People have been making stiffeners similar to the aluminum one for years. Mine is made from wood and weighs 54g. It wasn’t a lot of effort to make, but it’s an obvious problem that I didn’t expect to have to solve myself on a ~$300 bag.

    • The standard bag doesn’t really need a stiffener – all those pockets and big leather trim make the bag stiff enough on its own. (Like you, I always discard the heavy original stiffener.) I’ve run the bag on my Mule for four years now without a stiffener on some really rough roads without problems.

      However, the stiffener still is nice, and we may consider offering it separately.

  3. Lee Woodburn says:

    Hello, I realize things are quite busy this time of year, but I was checking to see if the winter issue has been mailed yet. I had some confusion as to whether my subscription had run out, so I renewed and was not sure if it would go out under last year’s or the new one. If you could just let me know if they have been mailed I would appreciate it greatly. Thank you. Lillian Woodburn Albuquerque, NM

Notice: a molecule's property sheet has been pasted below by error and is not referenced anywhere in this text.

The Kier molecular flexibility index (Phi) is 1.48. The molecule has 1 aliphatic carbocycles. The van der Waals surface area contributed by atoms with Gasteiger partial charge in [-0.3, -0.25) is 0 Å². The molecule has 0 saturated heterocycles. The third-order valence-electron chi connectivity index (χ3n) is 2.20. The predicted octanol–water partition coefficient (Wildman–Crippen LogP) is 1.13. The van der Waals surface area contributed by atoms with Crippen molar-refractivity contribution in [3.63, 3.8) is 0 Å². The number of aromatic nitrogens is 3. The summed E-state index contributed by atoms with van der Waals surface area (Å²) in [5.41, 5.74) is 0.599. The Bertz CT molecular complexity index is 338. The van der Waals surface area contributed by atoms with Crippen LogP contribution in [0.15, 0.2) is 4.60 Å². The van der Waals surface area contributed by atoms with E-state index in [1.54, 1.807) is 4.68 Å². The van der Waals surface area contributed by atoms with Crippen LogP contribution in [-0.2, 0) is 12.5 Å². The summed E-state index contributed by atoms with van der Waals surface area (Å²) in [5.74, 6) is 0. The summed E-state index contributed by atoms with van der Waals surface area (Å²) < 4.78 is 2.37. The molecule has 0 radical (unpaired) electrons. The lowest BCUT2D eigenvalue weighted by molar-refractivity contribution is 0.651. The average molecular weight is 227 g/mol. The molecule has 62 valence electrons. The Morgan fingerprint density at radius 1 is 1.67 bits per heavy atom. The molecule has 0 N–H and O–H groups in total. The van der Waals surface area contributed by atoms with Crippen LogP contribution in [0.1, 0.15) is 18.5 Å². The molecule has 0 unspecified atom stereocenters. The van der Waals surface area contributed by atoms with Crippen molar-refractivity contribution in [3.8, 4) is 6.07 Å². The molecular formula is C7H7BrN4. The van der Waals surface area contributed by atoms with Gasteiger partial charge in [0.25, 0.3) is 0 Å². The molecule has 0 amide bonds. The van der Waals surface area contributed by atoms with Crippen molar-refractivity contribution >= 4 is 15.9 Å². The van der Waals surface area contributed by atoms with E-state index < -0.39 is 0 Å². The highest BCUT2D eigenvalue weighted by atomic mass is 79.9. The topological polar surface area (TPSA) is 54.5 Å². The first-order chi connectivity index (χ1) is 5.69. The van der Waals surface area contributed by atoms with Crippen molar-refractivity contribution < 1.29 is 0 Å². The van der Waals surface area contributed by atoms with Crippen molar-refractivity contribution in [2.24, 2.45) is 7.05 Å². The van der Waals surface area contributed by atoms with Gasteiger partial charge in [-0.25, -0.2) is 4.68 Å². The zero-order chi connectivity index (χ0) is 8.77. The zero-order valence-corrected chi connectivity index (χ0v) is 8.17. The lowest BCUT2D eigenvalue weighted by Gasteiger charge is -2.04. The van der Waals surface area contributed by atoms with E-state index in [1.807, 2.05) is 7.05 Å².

Sent from my iPad

    >

  4. aquilaaudax1 says:

    Please explain to me how the ultra light bag costs so much more than the standard bag? It uses less canvas, less leather, replaces the quality buckles with cheaper elastic, and by the removal of the external pockets it should take less time to manufacture.

    • The ultralight bag costs 25% more than the standard one. That’s actually a very reasonable upcharge for a small, one-off production run. On these bags, the cost isn’t in the canvas and leather, but in the labor to make them.

      The parts of the standard bags are made with cutting dies. The extralight bag’s parts need to be cut by hand. That takes much more time. Also, the aluminum stiffener is hand-made. The standard bag doesn’t need one…

      It’s one of the basic truths of manufacturing: Making things in small production runs costs much more than large ones. The ultralight bag would be even more expensive if we hadn’t already done the R&D for the Concours de Machines. Considering all these factors, you’d actually expect the ultralight bag to cost more. However, because it’s such a small, one-time production run, we didn’t carefully calculate all the costs (which by itself takes time and thus costs money). It’s more of a flagship to show the potential of these bags – so many people think they are heavier than those made from ‘modern’ materials – than a money maker.

      Is it worth it? That really depends on your goals. Compared to most other parts, taking more 200 g off your bike for $ 75 is hard to beat, but if you’re going cyclotouring at a leisurely pace, I’d recommend the standard bag.